Top 10 Albums of 2010
1. Mark Ronson: Record Collection
Ahhhhhh. If I get to heaven, this is what the radio station will sound like. Tasteful drum beats paired with even tastier synth tracks, highlighted by brilliantly chosen guest contributors from Q-Tip and D’Angelo to Simon Le Bon and a devastating performance by Boy George. Definitely gonna ride this bike until we get home. Download these: “The Bike Song,” “Somebody to Love Me,” “Record Collection”
3. Prefab Sprout: Letâs Change the World with Music
Man, what a sweet surprise this was. Originally scheduled to be the follow-up album to 1990′s Jordan: The Comeback, the album was scrapped despite Prefab leader Paddy McAloon already finishing studio-quality demo versions of every song. Eighteen years later, the songs finally see the light of day, and the result is instant nostalgia. He supposedly has dozens more albums on his shelves from the same period. Please don’t make us wait 18 years for the next one, Paddy. Download these: “Let There Be Music,” “Ride,” “God Watch Over You”
4. The Hours: Itâs Not How You Start, Itâs How You Finish
This one is knocked down a few rungs on a technicality, in that it’s a Franken-album consisting of the best songs from the band’s two UK-only releases. But hot damn, are those songs good. Shimmering, sky-high, piano-driven pop that addresses the darkness in people’s lives but strives for hope and change. No wonder Nike used one of these songs for their unforgettable “Human Chain” ad earlier this year. Favorite lyric: “I can understand how someone can go over to the dark side, ’cause the Devil, he’s got all the tunes.” Download these: “See the Light,” “Big Black Hole,” “Come On”
5. The Silver Seas: Chateau Revenge
I’m still pissed about this one. I got a sneak peek of the record months before its release because our publicist is tight with the band. We played the daylights out of it, and couldn’t wait to sing its praises when it came out in April…only April never happened. Then it was July, and when it came out, the damn thing was buried. Why, why, why? Not enough irony or cynicism? I see no reason why the Shins can sell millions while the Silver Seas still toil in obscurity. The phrase ‘criminally underrated’ was written about bands like this. Click here for a free download of the Silver Seas’ “The Best Things in Life”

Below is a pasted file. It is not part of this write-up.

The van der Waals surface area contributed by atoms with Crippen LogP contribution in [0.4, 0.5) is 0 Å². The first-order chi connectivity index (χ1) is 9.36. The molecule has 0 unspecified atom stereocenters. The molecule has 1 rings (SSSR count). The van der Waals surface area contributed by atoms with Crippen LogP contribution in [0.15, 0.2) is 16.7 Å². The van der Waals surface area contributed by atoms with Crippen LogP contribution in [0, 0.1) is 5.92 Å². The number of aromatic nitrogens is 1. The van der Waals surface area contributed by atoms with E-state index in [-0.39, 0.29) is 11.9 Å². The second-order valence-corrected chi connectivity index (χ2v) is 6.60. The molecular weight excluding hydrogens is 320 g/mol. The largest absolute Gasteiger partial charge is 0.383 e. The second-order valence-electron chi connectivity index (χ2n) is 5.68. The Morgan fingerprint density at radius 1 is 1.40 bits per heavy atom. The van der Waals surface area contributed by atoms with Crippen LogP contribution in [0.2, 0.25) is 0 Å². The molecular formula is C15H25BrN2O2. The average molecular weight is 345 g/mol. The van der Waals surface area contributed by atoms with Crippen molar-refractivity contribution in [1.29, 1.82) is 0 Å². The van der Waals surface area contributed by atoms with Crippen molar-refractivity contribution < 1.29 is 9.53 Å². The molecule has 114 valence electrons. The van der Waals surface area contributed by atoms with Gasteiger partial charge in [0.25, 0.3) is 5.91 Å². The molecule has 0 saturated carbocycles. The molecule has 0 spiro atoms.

The days of getting lost in an album have passed me by. This year, I really tried to rekindle that lost listening art of playing entire albums â instead of compiling playlists in iTunes. It hasnât been easy. I think the ease of digitally downloading albums has dried up the sense of anticipation that used to come with a purchase of a physical copy of an album at a record store. Now, the record store is just part of the millions and billions of distractions that await you on the Internet â much of it for free.
Now, I donât mean to go on a diatribe against the devaluation of music because of the Internet, but one thing that has occurred because of the sheer plethora of music available with one click of your mouse is a kind of ADD when it comes to listening to music. My colleague both here and at Popdose (that would be Jeff Giles) has written about it more eloquently than I can, but the sentiment is very much the same: because of the volume of music that is available in downloadable form, itâs difficult for me to form a deep connection with an entire album. If we could flash back 20 years, it would have been a different story to feature 10 albums. Nowadays, itâs rare that an entire album can hold my attention.
But, never say never, right?
What you will find here are mostly my favorite songs of 2010, but occasionally youâll find entire albums. I know, after all that âdownloadable music is ruining my attention spanâ crap, I say that there were some albums that really captured my attention. But like I said, Iâve tried to rekindle the art of listening to entire albums, and while I feel Iâm losing that battle, I havenât entirely lost the war. So, here we go with my top 10 of 2010!
10. Paper or Plastic, âThe Honest Manâ
Every now and then a link arrives in my inbox that lives up to the hype. Case in point is the New York group, Paper or Plastic, who has a kind of Ben Folds thing going on with âThe Honest Man.â The song is an example of some very lovely power pop, and youâll find yourself humming the chorus after a few listens. The band is giving away their EP Ron Save the King on their website. Get it, if only for âThe Honest Man.â
9. Somebodyâs Darling, âLonelyâ In my review of this album, I was upfront about my allergy to country music â even if itâs alt-country. But Somebodyâs Darling has enough rock-n-roll in them to make the musical waters safe for a guy with my particular affliction. âLonelyâ is by far my favorite track on the album, and itâs not difficult to hear why. The song is just one big fireball of energy with a great driving beat and some wailing guitars. But itâs the full-throated vocals from Amber Ferris that takes this song from good to great.
In my mind, 2010 will be remembered more for moments of strangeness, oddity, and lessened expectation, than it will be for transcendent music. The throwaway nature of pop has never been more transient or incidental; technology enables us to hear as much as we want and, by the sheer volume of those possibilities, to actively listen as little as we ever have. How else to explain Ke$ha and the Glee cast recordings, much less the continuing nonsense of Black Eyed Peas? Raise your hand if you think Bruno Mars or Rihanna are still going to be churning out hits ten years from now, or that Katy Perry (more about her below) will still be squeezing into latex after she and her pasty Brit hubby have two or three little Russells to contend with, and things start saggin’.
I will remember 2010 for several key moments:
Top 10 Music Moments of 2010